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Forum Post: Leftish Celebrities and the continued problem of ideological incoherence at Occupy Wall Street

Posted 12 years ago on Sept. 28, 2011, 6:50 p.m. EST by RossWolfe (34)
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Certainly the OccupyWallStreet demonstrations have created a lot of buzz and enlisted a lot of leftish celebrities like Chomsky, Michael Moore, Cornell West, and others to support their cause, but I believe that the rather inchoate, generalized discontent expressed by the protestors needs to be given adequate theoretical clarification in order that the participants in this phenomenon might dedicate themselves to a longer-term program of reconstituting the Left. Michael Moore quite transparently wants a return to neo-Fordist Rooseveltian capitalism, Chomsky is a self-proclaimed "anarchist" who voted for John Kerry in 2004, and so on down the line. I therefore offer the following (Marxist) critique of the protests to this point.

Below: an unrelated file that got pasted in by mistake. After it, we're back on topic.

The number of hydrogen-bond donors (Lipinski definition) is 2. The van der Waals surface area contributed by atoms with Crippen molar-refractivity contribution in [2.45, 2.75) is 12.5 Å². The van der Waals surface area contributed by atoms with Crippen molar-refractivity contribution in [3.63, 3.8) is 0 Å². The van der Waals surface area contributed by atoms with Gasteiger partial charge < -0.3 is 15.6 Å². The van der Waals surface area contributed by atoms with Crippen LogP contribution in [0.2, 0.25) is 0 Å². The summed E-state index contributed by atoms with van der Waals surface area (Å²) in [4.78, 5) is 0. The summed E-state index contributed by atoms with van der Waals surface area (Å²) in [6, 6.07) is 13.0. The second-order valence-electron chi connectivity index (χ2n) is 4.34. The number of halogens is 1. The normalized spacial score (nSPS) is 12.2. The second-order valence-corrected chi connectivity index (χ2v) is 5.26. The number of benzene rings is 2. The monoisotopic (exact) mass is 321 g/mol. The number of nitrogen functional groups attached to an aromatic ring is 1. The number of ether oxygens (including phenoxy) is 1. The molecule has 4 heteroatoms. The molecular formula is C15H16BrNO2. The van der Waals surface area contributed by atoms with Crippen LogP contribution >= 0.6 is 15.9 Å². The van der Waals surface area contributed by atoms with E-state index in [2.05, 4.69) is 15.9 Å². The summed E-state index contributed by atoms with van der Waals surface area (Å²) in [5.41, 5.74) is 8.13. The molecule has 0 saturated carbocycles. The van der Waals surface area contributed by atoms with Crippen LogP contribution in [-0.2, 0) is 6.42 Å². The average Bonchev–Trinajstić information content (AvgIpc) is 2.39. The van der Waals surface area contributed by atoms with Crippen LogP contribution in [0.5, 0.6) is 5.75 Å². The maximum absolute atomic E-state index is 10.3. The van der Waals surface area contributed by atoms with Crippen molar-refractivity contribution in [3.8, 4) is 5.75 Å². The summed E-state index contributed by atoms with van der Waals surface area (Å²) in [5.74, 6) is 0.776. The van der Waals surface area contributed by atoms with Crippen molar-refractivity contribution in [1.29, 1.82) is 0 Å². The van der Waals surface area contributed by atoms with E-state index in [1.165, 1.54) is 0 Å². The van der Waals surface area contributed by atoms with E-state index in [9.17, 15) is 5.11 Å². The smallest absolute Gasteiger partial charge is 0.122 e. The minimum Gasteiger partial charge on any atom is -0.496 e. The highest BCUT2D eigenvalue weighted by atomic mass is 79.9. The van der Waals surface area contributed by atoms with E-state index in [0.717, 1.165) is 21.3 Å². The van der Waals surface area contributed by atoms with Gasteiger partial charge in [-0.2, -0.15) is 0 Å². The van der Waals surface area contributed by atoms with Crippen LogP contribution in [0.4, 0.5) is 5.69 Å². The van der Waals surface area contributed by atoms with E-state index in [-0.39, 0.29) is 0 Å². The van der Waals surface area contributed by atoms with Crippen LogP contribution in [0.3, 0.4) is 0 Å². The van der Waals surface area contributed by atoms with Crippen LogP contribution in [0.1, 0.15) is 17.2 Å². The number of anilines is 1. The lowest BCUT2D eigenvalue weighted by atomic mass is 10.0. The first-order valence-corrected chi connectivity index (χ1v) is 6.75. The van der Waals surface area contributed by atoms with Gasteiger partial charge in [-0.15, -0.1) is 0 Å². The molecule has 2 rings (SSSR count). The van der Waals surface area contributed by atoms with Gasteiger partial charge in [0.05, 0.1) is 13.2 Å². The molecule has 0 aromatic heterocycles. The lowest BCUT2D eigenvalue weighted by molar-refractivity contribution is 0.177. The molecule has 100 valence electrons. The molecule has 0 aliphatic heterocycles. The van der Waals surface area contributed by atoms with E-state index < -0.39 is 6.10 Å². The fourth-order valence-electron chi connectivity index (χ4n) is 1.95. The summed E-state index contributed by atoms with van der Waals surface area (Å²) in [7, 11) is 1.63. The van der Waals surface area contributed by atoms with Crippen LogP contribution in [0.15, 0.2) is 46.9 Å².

Of course, I realize that it is not enough to relentlessly criticize from the sidelines, but it is essential that these protestors be engaged so that their understanding of global capitalism is deepened and their politics radicalized. This means more than waving a few placards with populist slogans and other such theatrics.


Regressive "Resistance" on Wall Street: Notes on the Occupation



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[-] 1 points by Anarcissie (11) 12 years ago

Eventually the Occupation will have to confront the fact that capitalism doesn't work. They have already broken out of the liberal procedural framework. Let them work their way forward. 'Inchoate' also means 'in the early stages'.

As for the 'anti-Semitism', don't you recognize the work of provocateurs when you see it? It's pretty plain in this case.

[-] 1 points by Kleansing (2) 12 years ago

for crying out loud. From RossWolfe's article: "Apparently the childish anti-capitalism on display on Wall Street has already drifted into a perverse form of anti-semitism" Really? You think it's OWS commenting on Huffington Post articles?

[-] 1 points by anonrez (237) 12 years ago

Please bear in mind that all revolutionary movements are composed of a plurality of ideological positions. What happened in Tunisia and Egypt was not the result of any particular political group or ideology; rather, it was the coming together of an entire society.